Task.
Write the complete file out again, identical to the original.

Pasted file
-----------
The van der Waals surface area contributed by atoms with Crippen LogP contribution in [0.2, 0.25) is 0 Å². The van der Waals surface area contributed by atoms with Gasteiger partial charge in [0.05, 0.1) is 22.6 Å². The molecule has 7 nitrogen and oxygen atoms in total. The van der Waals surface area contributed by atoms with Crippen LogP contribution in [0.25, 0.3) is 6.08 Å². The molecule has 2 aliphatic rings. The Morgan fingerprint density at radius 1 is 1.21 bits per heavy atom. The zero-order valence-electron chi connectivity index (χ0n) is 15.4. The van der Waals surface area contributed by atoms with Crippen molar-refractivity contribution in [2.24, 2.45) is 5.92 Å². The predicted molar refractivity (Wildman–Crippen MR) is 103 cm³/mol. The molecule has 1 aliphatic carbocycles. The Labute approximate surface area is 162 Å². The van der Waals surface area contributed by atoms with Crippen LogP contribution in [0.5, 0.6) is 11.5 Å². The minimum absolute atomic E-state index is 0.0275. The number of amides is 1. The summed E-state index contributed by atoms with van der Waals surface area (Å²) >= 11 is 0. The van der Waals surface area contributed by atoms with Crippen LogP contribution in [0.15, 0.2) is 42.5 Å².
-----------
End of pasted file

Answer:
The van der Waals surface area contributed by atoms with Crippen LogP contribution in [0.2, 0.25) is 0 Å². The van der Waals surface area contributed by atoms with Gasteiger partial charge in [0.05, 0.1) is 22.6 Å². The molecule has 7 nitrogen and oxygen atoms in total. The van der Waals surface area contributed by atoms with Crippen LogP contribution in [0.25, 0.3) is 6.08 Å². The molecule has 2 aliphatic rings. The Morgan fingerprint density at radius 1 is 1.21 bits per heavy atom. The zero-order valence-electron chi connectivity index (χ0n) is 15.4. The van der Waals surface area contributed by atoms with Crippen molar-refractivity contribution in [2.24, 2.45) is 5.92 Å². The predicted molar refractivity (Wildman–Crippen MR) is 103 cm³/mol. The molecule has 1 aliphatic carbocycles. The Labute approximate surface area is 162 Å². The van der Waals surface area contributed by atoms with Crippen LogP contribution in [0.5, 0.6) is 11.5 Å². The minimum absolute atomic E-state index is 0.0275. The number of amides is 1. The summed E-state index contributed by atoms with van der Waals surface area (Å²) >= 11 is 0. The van der Waals surface area contributed by atoms with Crippen LogP contribution in [0.15, 0.2) is 42.5 Å².